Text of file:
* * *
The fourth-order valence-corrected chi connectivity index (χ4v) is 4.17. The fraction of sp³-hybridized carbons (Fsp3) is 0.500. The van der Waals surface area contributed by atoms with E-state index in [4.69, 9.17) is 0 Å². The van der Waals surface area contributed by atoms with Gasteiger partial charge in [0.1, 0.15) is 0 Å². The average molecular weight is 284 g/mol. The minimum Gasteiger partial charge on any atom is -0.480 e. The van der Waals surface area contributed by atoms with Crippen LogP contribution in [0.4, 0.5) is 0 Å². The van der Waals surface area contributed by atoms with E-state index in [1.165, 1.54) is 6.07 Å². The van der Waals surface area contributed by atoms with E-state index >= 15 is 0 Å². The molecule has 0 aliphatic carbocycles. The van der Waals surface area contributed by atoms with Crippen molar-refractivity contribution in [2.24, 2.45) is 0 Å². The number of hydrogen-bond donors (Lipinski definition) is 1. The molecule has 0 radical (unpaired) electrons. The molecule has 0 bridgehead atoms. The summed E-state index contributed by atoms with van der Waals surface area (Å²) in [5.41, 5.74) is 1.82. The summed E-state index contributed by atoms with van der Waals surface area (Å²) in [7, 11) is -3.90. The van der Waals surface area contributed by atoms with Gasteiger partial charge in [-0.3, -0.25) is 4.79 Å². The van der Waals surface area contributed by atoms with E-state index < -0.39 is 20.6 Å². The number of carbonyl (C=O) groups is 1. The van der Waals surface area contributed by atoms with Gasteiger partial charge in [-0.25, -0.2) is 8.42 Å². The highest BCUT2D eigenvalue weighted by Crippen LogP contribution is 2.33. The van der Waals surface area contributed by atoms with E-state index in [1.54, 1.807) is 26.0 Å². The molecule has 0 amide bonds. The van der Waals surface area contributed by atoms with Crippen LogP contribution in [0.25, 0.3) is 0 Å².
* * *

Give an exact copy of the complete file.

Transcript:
The fourth-order valence-corrected chi connectivity index (χ4v) is 4.17. The fraction of sp³-hybridized carbons (Fsp3) is 0.500. The van der Waals surface area contributed by atoms with E-state index in [4.69, 9.17) is 0 Å². The van der Waals surface area contributed by atoms with Gasteiger partial charge in [0.1, 0.15) is 0 Å². The average molecular weight is 284 g/mol. The minimum Gasteiger partial charge on any atom is -0.480 e. The van der Waals surface area contributed by atoms with Crippen LogP contribution in [0.4, 0.5) is 0 Å². The van der Waals surface area contributed by atoms with E-state index in [1.165, 1.54) is 6.07 Å². The van der Waals surface area contributed by atoms with E-state index >= 15 is 0 Å². The molecule has 0 aliphatic carbocycles. The van der Waals surface area contributed by atoms with Crippen molar-refractivity contribution in [2.24, 2.45) is 0 Å². The number of hydrogen-bond donors (Lipinski definition) is 1. The molecule has 0 radical (unpaired) electrons. The molecule has 0 bridgehead atoms. The summed E-state index contributed by atoms with van der Waals surface area (Å²) in [5.41, 5.74) is 1.82. The summed E-state index contributed by atoms with van der Waals surface area (Å²) in [7, 11) is -3.90. The van der Waals surface area contributed by atoms with Gasteiger partial charge in [-0.3, -0.25) is 4.79 Å². The van der Waals surface area contributed by atoms with E-state index < -0.39 is 20.6 Å². The number of carbonyl (C=O) groups is 1. The van der Waals surface area contributed by atoms with Gasteiger partial charge in [-0.25, -0.2) is 8.42 Å². The highest BCUT2D eigenvalue weighted by Crippen LogP contribution is 2.33. The van der Waals surface area contributed by atoms with E-state index in [1.54, 1.807) is 26.0 Å². The molecule has 0 amide bonds. The van der Waals surface area contributed by atoms with Crippen LogP contribution in [0.25, 0.3) is 0 Å².